My first lily perfume was the great Ana?s Ana?s by Cacharel, released in 1978, which I wore as a very young woman. This was even before I started growing lilies in my own garden, but I knew what I liked, and this lovely and ethereal green floral was the best thing I had ever smelled. This is most commonly seen as an Eau de Toilette now, but what is not so well known is that it was once available in a far broader range than it is today. On one end of the spectrum was the Parfum, which I had, and it was just sublime. It was less green than the EDP or EDT and had a softness and purity to it that was mesmerizing. I think it as the most feminine perfume I have ever experienced. There was also a masterpiece of a bath oil, completely opposite to the Parfum in character, which brought out the sexy side of this fragrance. I would wear this as a perfume in tiny amounts when I went out in the evening when I got a little older. It highlighted the lily, hyacinth and honeysuckle in the composition, and you could really get the woods and oakmoss too. When that was discontinued, I hoarded my bottle of it for years, using it only for special occasions.
I lost a lot of interest in Ana?s Ana?s after I could only get the EDT, and the EDP is rarely seen now as well. It’s a shame, because this fragrance was really one of the finest fragrances of its time. I felt that Cacharel had abandoned the true aficionados of this perfume.
Some time later I discovered Alpine Lily by Crown Perfumery. I don’t know whether this one had any actual lily in it or not; I believe it had a generous dose of Lily-of-the-valley as the majority of its composition, but it was no less lovely for it. It was airy and luminous and simple, and smelled like a meadow in the spring. I adored it. Alas, my affair with this fragrance was cut short. The Crown company was bought out a few years ago and was reincarnated as the Clive Christian company, purveyor of overpriced (and in my opinion, overrated) perfumes aimed at the super rich among us, and all the Crown creations were no more. I have not forgiven Clive Christian for this, nor am I likely to do so in the near future. I did not have a lily perfume again for several years. I was left without my obsession once again.
So what does one do when bereft of a lily scent to own and enjoy? In my case, I happened to start reading perfume blogs such as this one, and everyone was talking about Serge Lutens, and a fragrance called Un Lys. Could this be the one I was looking for? I read all I could find about the company, as I had never heard of it before, and it all sounded wonderful. I discovered that my local perfume boutique had just started carrying the full line. Off I went, and I fell in love instantly. Not just with Un Lys, but with virtually the whole lineup. I was astonished at the superb quality and originality I found. But it was indeed Un Lys that won me over, with its frigid heart of purest lily essence, hiding a sensuality that turns into something just a little dangerous on the skin. It is the White Lily brought to vivid life as in nothing else I have ever smelled. Now, of course, the company has decided that Un Lys belongs in the Exclusive Range, and it is no longer sold outside of the Palais Royale du Shiseido in Paris. I have about half a bottle right now, and it is reserved for very special occasions. Once again I will have to find a lily perfume to call my own. I will forgive Serge Lutens for this someday, since the other fragrances are so good, but why did they take it away? I am jilted once again!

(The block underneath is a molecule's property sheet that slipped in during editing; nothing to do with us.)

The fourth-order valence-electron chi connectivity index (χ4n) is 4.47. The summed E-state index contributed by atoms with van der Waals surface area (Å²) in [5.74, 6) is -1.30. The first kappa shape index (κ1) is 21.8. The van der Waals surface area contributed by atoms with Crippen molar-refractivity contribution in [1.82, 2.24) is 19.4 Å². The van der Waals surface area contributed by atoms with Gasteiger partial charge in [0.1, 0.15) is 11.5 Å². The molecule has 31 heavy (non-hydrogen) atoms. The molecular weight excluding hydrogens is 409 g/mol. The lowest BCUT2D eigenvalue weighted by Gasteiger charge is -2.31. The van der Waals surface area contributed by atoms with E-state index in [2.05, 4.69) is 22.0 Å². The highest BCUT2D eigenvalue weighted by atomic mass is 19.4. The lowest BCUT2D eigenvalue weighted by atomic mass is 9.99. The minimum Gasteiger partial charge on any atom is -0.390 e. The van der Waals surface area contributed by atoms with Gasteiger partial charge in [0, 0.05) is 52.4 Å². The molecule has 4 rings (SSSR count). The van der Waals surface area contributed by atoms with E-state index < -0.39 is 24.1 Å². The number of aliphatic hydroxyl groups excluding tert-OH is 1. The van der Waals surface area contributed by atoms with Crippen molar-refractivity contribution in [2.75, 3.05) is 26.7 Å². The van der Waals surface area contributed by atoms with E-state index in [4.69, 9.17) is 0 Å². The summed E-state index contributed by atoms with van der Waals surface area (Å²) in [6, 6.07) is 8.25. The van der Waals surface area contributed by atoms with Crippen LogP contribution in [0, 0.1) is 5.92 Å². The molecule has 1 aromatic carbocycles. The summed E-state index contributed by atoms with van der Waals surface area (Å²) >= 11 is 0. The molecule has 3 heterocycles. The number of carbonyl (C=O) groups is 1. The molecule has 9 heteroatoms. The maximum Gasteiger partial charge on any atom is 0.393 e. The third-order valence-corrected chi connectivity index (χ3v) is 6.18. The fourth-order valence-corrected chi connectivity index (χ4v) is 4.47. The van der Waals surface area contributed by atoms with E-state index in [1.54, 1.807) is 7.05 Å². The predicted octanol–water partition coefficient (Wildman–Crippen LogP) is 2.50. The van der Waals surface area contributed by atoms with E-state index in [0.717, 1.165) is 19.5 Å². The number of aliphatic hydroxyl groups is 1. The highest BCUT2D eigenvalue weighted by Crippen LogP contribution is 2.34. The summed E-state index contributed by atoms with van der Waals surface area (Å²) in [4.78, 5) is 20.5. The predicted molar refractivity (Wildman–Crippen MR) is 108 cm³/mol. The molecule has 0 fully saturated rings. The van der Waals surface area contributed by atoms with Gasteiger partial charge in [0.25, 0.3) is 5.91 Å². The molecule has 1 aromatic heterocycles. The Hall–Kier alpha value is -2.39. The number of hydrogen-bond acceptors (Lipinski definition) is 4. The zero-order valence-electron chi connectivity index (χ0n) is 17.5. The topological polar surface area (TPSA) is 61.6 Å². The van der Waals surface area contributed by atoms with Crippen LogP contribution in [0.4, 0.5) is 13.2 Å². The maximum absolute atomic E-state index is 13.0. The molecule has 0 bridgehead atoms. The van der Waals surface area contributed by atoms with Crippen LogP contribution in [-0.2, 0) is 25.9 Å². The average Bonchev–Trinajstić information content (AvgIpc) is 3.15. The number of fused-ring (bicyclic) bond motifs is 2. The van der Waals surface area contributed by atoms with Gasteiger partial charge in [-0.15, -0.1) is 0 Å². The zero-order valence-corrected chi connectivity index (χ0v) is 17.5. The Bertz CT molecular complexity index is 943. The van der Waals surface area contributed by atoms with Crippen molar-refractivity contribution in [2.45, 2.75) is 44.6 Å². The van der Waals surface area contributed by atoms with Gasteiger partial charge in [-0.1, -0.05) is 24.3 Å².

So I am looking for another candidate for my lily romance, and so far the best one is Antica Farmacista’s Casablanca Lily, which is a remarkable rendition of the famous white Oriental lily beloved by florists and brides alike the world over. This is achieved by the addition of the spice clove to the formula, which warms the chill of the lily to make it more like its namesake flower than the glacial White Lily. Ylang ylang keeps it sweet and approachable. As a bonus, this is available as a home fragrance and a bath and body range as well, like many Antica Farmacista fragrances. I am almost afraid to buy it, as I almost surely will when my beloved Un Lys is finally gone. What if it abandons me like all the others? It would be easier to be in love with Chanel No. 5 or Shalimar to guarantee that I will always be able to get more, but I always did fall in love with the one I could never have. Why should it be any different with perfume?
Image source: 3-D effect photograph copyright 2007 by K. Mingl, used with permission.
March 20th, 2007